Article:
However, make sure you collect a fetus and not a cotyledon.Cotyledons are part of the placenta, have a capsule-like appearance and may look somewhat similar to very young fetuses.The Julian date of 496 occurs on May 11, the date the fawn would have been born.Once you determine conception dates, it’s time to graph the data.However, a quick inspection will easily distinguish between the two.Once the fetus is in hand, you can age it and determine conception and birth dates in less than five minutes at camp or on your tailgate using a fetus scale. Select the calendar that allows you to subtract the days from conception from the Julian date and also allows adding the days to parturition to the Julian date.A simple bar chart works well, and you plot the number of pregnant does in your harvest data (the sample size) on the vertical axis.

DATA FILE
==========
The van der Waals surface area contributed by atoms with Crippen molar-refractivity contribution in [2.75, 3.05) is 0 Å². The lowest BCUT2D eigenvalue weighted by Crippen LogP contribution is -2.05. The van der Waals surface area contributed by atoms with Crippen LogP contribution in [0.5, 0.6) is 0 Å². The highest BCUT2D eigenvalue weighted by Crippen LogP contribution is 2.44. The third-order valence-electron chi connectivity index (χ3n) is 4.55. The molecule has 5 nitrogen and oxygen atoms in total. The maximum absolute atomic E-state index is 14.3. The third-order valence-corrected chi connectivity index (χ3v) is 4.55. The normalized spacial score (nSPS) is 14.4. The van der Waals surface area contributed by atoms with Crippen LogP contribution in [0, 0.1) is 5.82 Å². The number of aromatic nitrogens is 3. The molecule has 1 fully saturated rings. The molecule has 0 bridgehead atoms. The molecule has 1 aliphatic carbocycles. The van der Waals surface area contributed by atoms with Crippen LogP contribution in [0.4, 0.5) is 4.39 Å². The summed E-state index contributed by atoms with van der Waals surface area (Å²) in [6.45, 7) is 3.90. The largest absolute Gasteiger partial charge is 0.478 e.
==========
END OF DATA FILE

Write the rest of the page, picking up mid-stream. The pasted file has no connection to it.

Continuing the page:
Thus most harvested deer, even if pregnant, have fetuses far younger than 35 to 40 days.
This isn’t a problem in areas with late deer seasons and/or early ruts.
However, many northern firearms seasons coincide with or immediately follow peak breeding.
Once you know the number of days from conception, flip over to the other side of the fetal scale to determine the date of conception. Locate within a calendar the date the doe was harvested and convert that date to a Julian date (which runs from one to 365 days on one calendar and from 366-730 days on the calendar for the subsequent year). On the calendar on the fetal scale, locate the date block with the Julian date found in No. Julian dates allow you to calculate the number of days between two calendar dates by simple subtraction.
The fetal scale has a calendar that makes this conversion simple. Subtract the age of the fetus in days (days from conception as measured on the scale) from the Julian date noted in No. The Julian date of December 15 is 349 (it’s the 349th day of the year).